69% firms think they can't respond to cyberattacks without artificial intelligence: Report
With the number of end-user devices, networks, and user interfaces growing as a result of advances in the cloud, IoT, 5G and conversational interface technologies, organisations face an urgent need to ramp up and improve their cybersecurity, a report said.
Businesses are increasing the pace of investment in artificial intelligence (AI) systems to defend against the next-generation of cyberattacks, a new study from the Capgemini Research Institute has found. Two thirds (69%) of organisations acknowledge that they will not be able to respond to critical threats without AI. With the number of end-user devices, networks, and user interfaces growing as a result of advances in the cloud, IoT, 5G and conversational interface technologies, organisations face an urgent need to ramp up and improve their cybersecurity, it said.
The study titled “Reinventing Cybersecurity with Artificial Intelligence: the new frontier in digital security” surveyed 850 senior IT executives from information security, cybersecurity and IT operations across 10 countries and seven business sectors, and conducted in-depth interviews with industry experts, cybersecurity startups and academics.
Over half (56%) of executives said that their cybersecurity analysts were overwhelmed by the vast array of data points they need to monitor to detect and prevent intrusion. The study foud that cyberattacks were affecting time-sensitive applications (42% saying they had gone up, by an average of 16%).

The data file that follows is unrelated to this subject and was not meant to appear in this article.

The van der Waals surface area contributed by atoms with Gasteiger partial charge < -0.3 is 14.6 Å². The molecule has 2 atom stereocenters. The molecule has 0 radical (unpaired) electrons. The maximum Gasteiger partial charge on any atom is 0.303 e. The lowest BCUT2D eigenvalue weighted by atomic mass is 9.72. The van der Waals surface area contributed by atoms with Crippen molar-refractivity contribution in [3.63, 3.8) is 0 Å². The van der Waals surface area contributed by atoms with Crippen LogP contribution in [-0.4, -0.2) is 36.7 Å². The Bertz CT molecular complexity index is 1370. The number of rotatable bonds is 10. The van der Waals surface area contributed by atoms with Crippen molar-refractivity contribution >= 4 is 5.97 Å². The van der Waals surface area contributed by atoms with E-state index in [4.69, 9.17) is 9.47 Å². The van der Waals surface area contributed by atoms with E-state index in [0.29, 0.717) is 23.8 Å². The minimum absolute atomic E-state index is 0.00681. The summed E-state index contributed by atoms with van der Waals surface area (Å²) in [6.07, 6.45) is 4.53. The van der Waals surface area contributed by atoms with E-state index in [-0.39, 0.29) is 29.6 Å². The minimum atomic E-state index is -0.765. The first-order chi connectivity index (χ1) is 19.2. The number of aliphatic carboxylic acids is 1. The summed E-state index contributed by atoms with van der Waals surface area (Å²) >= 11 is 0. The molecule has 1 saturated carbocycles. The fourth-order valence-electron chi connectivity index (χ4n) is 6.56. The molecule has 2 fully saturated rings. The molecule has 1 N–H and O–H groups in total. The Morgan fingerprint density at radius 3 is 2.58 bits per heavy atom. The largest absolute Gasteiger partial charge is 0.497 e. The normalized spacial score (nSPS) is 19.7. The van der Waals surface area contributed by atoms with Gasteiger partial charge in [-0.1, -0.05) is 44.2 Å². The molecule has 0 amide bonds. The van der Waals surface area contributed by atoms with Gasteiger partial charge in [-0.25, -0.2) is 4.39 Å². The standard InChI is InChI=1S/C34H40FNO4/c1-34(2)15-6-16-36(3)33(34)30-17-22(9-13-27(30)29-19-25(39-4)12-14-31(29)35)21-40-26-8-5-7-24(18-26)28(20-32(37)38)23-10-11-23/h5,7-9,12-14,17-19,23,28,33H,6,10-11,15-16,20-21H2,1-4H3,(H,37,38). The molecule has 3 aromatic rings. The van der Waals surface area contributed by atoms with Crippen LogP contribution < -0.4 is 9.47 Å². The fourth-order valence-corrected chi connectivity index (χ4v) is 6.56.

Experts say that automated, machine-speed attacks that mutate at a pace can't be neutralised through traditional response systems.
“AI offers huge opportunities for cybersecurity,” says Oliver Scherer, CISO of Europe’s leading consumer electronics retailer, MediaMarktSaturn Retail Group. “This is because you move from detection, manual reaction and remediation towards automated remediation, which organisations would like to achieve in the next three or five years.”
Seventy-four percent of the respondents said that AI investment in cybersecurity enables a faster response time, reducing time taken to detect threats, remedy breaches and implement patches by 12 percent.
Facing these new threats, a clear majority of companies (69%) believe that they will not be able to respond to cyberattacks without the use of AI, while 61 percent say that they need AI to identify critical threats. One in five executives experienced a cybersecurity breach in 2018, 20 percent of which cost their organisation over $50 million.